Helping translate signs and symbols into spoken language
Makaton is a language programme that uses signs and symbols to help people who have no speech or whose speech is unclear. It helps them communicate when they have cognitive impairments such as autism, Down syndrome, and neurological disorders such as stroke patients.
But care homes for adults with learning difficulties have high staff turnover and staffing costs. It can be expensive and time-consuming to train staff to use Makaton, and communication can become frustrating instead of engaging.
Electrical and Electronic Engineering students at Imperial College London worked with IBM experts and technology, and a care home for people with learning disabilities, to create Waldo. This cute and endearing prototype provides a streamlined, cost-effective way for care homes to provide high-quality care for Makaton users.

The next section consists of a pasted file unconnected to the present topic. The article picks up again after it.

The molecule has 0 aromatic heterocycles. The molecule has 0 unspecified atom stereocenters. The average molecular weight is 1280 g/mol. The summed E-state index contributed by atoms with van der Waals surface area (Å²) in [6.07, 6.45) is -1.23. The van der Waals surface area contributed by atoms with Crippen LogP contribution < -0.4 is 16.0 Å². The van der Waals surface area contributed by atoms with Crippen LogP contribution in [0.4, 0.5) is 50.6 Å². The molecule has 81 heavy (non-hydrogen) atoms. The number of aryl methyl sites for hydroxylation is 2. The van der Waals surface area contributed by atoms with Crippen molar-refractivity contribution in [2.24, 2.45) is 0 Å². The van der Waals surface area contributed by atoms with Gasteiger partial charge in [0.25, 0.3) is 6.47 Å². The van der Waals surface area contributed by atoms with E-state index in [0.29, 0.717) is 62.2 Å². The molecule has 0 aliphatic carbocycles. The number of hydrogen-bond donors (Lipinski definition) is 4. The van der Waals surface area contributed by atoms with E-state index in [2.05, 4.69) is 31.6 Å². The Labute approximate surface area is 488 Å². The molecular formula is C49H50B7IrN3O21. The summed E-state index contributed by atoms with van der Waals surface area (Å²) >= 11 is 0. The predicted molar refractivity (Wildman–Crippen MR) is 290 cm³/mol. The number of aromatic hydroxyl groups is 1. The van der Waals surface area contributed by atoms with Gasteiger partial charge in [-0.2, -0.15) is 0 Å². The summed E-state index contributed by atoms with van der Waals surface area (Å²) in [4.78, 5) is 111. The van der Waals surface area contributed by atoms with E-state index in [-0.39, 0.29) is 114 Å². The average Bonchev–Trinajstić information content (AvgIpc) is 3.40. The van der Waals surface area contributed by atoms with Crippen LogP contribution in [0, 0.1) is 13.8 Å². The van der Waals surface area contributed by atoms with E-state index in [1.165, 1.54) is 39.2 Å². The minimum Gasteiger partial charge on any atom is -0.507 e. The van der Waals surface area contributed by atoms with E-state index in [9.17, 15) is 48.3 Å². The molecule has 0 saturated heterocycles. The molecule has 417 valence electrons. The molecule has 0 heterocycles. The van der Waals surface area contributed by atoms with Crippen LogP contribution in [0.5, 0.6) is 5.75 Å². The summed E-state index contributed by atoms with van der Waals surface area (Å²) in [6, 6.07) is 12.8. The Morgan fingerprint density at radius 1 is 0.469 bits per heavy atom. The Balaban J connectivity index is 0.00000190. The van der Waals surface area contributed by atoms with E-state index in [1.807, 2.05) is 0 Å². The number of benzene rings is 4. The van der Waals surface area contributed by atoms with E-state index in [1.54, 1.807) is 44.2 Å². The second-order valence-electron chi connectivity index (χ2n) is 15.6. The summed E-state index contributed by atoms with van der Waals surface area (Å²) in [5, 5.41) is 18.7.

It translates from Makaton sign language patterns into the spoken word. You can press buttons on Waldo to vocalise pre-set phrases in a quick and convenient manner. And Waldo's ambient sensors help the carer and medical professionals understand the user's environment and mood.
The students used IBM Watson Text-to-Speech on a Raspberry Pi as part of their project, implementing machine learning on an Nvidia Jetson Nano. Interactions are logged and recorded in a database in the IBM Cloud, and later analysed for any patterns.
Come and meet the development team - and say hello to Waldo, of course.